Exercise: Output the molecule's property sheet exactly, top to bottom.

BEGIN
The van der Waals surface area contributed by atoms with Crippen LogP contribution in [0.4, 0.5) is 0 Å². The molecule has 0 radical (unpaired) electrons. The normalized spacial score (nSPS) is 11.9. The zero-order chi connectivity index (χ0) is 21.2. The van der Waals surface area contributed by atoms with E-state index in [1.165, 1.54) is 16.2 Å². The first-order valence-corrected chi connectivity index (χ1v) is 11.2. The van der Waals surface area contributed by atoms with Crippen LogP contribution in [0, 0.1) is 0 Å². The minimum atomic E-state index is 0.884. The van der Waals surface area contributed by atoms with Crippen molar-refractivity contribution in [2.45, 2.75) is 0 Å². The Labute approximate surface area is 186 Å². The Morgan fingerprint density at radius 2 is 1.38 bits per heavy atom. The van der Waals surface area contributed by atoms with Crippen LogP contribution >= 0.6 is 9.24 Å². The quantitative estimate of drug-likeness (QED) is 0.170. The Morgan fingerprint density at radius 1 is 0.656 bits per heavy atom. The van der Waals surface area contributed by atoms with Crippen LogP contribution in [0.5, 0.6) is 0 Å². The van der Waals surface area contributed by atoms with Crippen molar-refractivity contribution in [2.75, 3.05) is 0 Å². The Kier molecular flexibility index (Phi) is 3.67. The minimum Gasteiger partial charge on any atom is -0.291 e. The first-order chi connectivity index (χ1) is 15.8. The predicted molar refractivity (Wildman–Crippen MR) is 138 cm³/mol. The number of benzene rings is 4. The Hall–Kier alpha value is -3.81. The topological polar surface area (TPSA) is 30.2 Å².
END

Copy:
The van der Waals surface area contributed by atoms with Crippen LogP contribution in [0.4, 0.5) is 0 Å². The molecule has 0 radical (unpaired) electrons. The normalized spacial score (nSPS) is 11.9. The zero-order chi connectivity index (χ0) is 21.2. The van der Waals surface area contributed by atoms with E-state index in [1.165, 1.54) is 16.2 Å². The first-order valence-corrected chi connectivity index (χ1v) is 11.2. The van der Waals surface area contributed by atoms with Crippen LogP contribution in [0, 0.1) is 0 Å². The minimum atomic E-state index is 0.884. The van der Waals surface area contributed by atoms with Crippen molar-refractivity contribution in [2.45, 2.75) is 0 Å². The Labute approximate surface area is 186 Å². The Morgan fingerprint density at radius 2 is 1.38 bits per heavy atom. The van der Waals surface area contributed by atoms with Crippen LogP contribution >= 0.6 is 9.24 Å². The quantitative estimate of drug-likeness (QED) is 0.170. The Morgan fingerprint density at radius 1 is 0.656 bits per heavy atom. The van der Waals surface area contributed by atoms with Crippen LogP contribution in [0.5, 0.6) is 0 Å². The van der Waals surface area contributed by atoms with Crippen molar-refractivity contribution in [2.75, 3.05) is 0 Å². The Kier molecular flexibility index (Phi) is 3.67. The minimum Gasteiger partial charge on any atom is -0.291 e. The first-order chi connectivity index (χ1) is 15.8. The predicted molar refractivity (Wildman–Crippen MR) is 138 cm³/mol. The number of benzene rings is 4. The Hall–Kier alpha value is -3.81. The topological polar surface area (TPSA) is 30.2 Å².